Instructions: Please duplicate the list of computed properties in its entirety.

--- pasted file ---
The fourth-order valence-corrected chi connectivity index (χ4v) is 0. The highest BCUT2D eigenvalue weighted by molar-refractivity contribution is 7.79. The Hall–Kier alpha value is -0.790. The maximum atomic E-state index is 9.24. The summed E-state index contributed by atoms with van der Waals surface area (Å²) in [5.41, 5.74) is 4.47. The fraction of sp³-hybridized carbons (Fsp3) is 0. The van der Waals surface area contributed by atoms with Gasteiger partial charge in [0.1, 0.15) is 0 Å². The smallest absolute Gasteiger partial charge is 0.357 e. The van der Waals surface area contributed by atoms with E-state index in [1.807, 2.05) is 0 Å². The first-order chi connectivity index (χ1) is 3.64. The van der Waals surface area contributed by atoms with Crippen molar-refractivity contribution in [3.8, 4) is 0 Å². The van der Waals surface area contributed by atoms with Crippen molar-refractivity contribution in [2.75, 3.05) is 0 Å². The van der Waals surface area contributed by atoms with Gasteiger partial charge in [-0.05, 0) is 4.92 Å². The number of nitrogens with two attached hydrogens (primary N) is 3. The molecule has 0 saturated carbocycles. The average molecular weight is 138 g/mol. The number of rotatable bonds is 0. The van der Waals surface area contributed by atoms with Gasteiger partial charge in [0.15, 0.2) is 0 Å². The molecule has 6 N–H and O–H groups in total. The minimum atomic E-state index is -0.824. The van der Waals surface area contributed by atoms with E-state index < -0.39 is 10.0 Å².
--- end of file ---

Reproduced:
The fourth-order valence-corrected chi connectivity index (χ4v) is 0. The highest BCUT2D eigenvalue weighted by molar-refractivity contribution is 7.79. The Hall–Kier alpha value is -0.790. The maximum atomic E-state index is 9.24. The summed E-state index contributed by atoms with van der Waals surface area (Å²) in [5.41, 5.74) is 4.47. The fraction of sp³-hybridized carbons (Fsp3) is 0. The van der Waals surface area contributed by atoms with Gasteiger partial charge in [0.1, 0.15) is 0 Å². The smallest absolute Gasteiger partial charge is 0.357 e. The van der Waals surface area contributed by atoms with E-state index in [1.807, 2.05) is 0 Å². The first-order chi connectivity index (χ1) is 3.64. The van der Waals surface area contributed by atoms with Crippen molar-refractivity contribution in [3.8, 4) is 0 Å². The van der Waals surface area contributed by atoms with Crippen molar-refractivity contribution in [2.75, 3.05) is 0 Å². The van der Waals surface area contributed by atoms with Gasteiger partial charge in [-0.05, 0) is 4.92 Å². The number of nitrogens with two attached hydrogens (primary N) is 3. The molecule has 0 saturated carbocycles. The average molecular weight is 138 g/mol. The number of rotatable bonds is 0. The van der Waals surface area contributed by atoms with Gasteiger partial charge in [0.15, 0.2) is 0 Å². The molecule has 6 N–H and O–H groups in total. The minimum atomic E-state index is -0.824. The van der Waals surface area contributed by atoms with E-state index < -0.39 is 10.0 Å².